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10 common errors in students' papers


WELL, TEACHERS TOO sometimes commit them. And these errors occur not just in students’ papers but also during recitations and in answering essay questions during exams.

Tim O’Keefe of University of Minnesota at Morris, in his article “Some Common Grammar and Usage Mistakes in Undergraduate Philosophy Papers” (© 2001 Tim O'Keefe), explains how the following terms are properly used:

1. “They” and “their”

This sentence is grammatically incorrect: “Billy exclaims that someone has to be responsible for their actions, they have to be accountable to their own deeds.” O’Keefe explains that “’they’ and ‘their’ are plural pronouns, not singular ones.” Since “someone” is a singular pronoun, “their” and “they” are not supposed to be used in the sentence.  O’Keefe gives, as an example, the following sentence that contains a similar mistake: “A person who cares only about their own happiness will not achieve happiness.”

O’Keefe suspects that “students often use 'they' and 'their' as generic singular pronouns because they want to avoid using 'he' and 'his,' which are male pronouns, to refer to people generally.”

2. It's vs. its, who's vs. whose, and you're vs. your

“The word it's is always a contraction of it is; to see if it's correct to use it's, substitute in the phrase "it is" and see if it makes sense. The possessive form of the pronoun it is its, not it's. Similarly, the word who's is always a contraction for who is or who has. The possessive form of the pronoun who is whose, not who's. You're is always a contraction of you are, and the possessive form of you is your.

3. I.e. vs. e.g.

I.e.is an abbreviation that means that is, as in the following example: "Epicurus is an ethical egoistic hedonist, i.e., he thinks that only one's own pleasure has intrinsic value." E.g. is an abbreviation that means for instance, or such as, as in the following example: ‘Aristotle thinks that many things are intrinsically valuable, e.g., virtue, virtuous activity, and pleasure.’”

4. Can not

Cannotshould be one word, not two. If you say "Tim cannot sing well," you mean that Tim is unable to sing well. If you say "Tim can not sing well," you mean that Tim is able to refrain from singing well.”

5. Then vs. than

Thenis used to indicate a time ("Now I feel OK, but I was scared then") or to introduce the consequent in an "if...then..." phrase ("If death is annihilation, then it is nothing either to the living or to the dead"). Than is used to make comparisons ("Jesse Ventura is taller than Dr. Ruth").”

6. Valid

“In philosophy, valid is a precise term that is applied only to arguments. It means that the conclusion of an argument is entailed by its premises. Bad arguments can be valid, and statements cannot be either valid or invalid… So don't say that "I think that Descartes' argument is valid" when you mean that you think his argument is convincing, or "Hume's statement is valid" when you mean that his statement is true.” (A detailed discussion on this topic is done in the article, “'True vs. valid': An article on Logical terms” @ www.OurHappySchool.com under the topic ‘Philosophy’)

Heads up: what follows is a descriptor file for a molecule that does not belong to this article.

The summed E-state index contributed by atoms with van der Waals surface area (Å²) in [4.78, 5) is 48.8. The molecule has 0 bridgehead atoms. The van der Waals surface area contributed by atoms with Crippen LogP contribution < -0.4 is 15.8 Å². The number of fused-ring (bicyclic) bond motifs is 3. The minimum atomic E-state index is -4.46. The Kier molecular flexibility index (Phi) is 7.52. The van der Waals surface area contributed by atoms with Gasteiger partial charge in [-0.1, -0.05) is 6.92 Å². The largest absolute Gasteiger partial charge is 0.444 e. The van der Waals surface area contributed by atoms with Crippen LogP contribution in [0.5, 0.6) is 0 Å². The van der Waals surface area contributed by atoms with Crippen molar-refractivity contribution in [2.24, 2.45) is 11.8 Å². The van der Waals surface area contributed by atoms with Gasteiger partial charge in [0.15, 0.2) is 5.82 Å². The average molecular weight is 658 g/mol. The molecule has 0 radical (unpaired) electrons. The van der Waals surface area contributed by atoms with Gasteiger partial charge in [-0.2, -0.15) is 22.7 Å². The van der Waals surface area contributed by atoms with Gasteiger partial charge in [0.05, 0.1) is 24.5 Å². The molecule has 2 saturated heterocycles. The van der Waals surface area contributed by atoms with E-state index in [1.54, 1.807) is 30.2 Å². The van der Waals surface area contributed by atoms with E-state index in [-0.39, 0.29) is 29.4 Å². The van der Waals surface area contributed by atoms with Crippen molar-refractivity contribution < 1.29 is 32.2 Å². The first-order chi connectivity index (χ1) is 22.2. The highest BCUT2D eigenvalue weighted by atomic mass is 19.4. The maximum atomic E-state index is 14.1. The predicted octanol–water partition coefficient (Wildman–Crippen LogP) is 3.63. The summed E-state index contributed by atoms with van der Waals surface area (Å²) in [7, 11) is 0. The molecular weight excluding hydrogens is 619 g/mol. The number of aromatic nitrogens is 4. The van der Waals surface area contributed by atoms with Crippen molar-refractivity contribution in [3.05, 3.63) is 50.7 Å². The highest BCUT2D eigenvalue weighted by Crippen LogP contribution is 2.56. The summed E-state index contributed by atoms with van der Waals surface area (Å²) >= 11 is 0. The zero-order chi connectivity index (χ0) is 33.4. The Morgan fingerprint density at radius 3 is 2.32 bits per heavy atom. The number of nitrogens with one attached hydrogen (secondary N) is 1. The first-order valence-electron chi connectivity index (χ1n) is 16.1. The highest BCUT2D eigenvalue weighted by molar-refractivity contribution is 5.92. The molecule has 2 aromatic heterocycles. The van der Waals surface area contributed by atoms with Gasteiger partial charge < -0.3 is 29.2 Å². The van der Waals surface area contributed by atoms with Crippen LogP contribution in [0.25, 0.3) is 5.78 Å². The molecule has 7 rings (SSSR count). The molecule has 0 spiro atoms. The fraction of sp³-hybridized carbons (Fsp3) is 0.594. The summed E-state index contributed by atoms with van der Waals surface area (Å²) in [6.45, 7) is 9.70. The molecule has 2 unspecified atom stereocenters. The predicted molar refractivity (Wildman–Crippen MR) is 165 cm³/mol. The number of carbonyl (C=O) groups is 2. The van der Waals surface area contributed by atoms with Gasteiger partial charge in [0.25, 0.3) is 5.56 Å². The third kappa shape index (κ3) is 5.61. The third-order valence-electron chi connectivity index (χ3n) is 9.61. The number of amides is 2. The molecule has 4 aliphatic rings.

7. Begging the question

“In philosophy, begging the question is the name of a logical fallacy in which one is already assuming the truth of the conclusion of one's argument in the premises… It does not mean ‘raising the question’ or ‘prompting the question.” So don't say something like the following: “Now that Barry Sanders has retired, this begs the question of who is the shiftiest running back in the NFL.’” (A detailed discussion on this topic is done in the article, “So what's wrong with my argument? (II)” @ www.OurHappySchool.com under the topic ‘Debate’)

8. Very unique

Uniquemeans "one of a kind," so something cannot be very unique or quite unique. (It is possible, however, for something to be almost unique.) In such cases, use the word distinctive instead, e.g., ‘Barry Sanders' running style is quite distinctive.’”

9. Using rhetorical questions instead of statements

“Strictly speaking, using a rhetorical question isn't a mistake, but rhetorical questions are often misused, especially when objections are phrased as questions. Rephrase rhetorical questions as direct statements. Your paper will read better, and often your point will be clearer.”

10. (Philosophical) dialogues

“Don't write your paper in the form of a dialogue, either between you and a philosopher, or between you and your roommate. Handled well, the dialogue form can produce impressive results, as Plato and Hume show. But it's difficult to write a good philosophical dialogue, and trying to do so usually just creates problems, as the student concentrates on adding cute literary touches rather than on presenting convincing arguments.”

 

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Comments

Usual errors in English are

Usual errors in English are that, sometimes people do not know which word is to be used.

I think this error should also be added:

'Am", "is", and "are" as used before verb

When using these words before a verb, the verb should be in the "ing" form.

Study the ff examples:

I am Agree with your statement.-This means that "I" is described as agree, which is wrong.
I agree with your statement.-This means that "I" seconds on the statement, or "I" is in favor of the statement, which is correct because it gives the right meaning of the message.

She is Dancing.
We are reporting about this topic.

There are many errors committed anyway...

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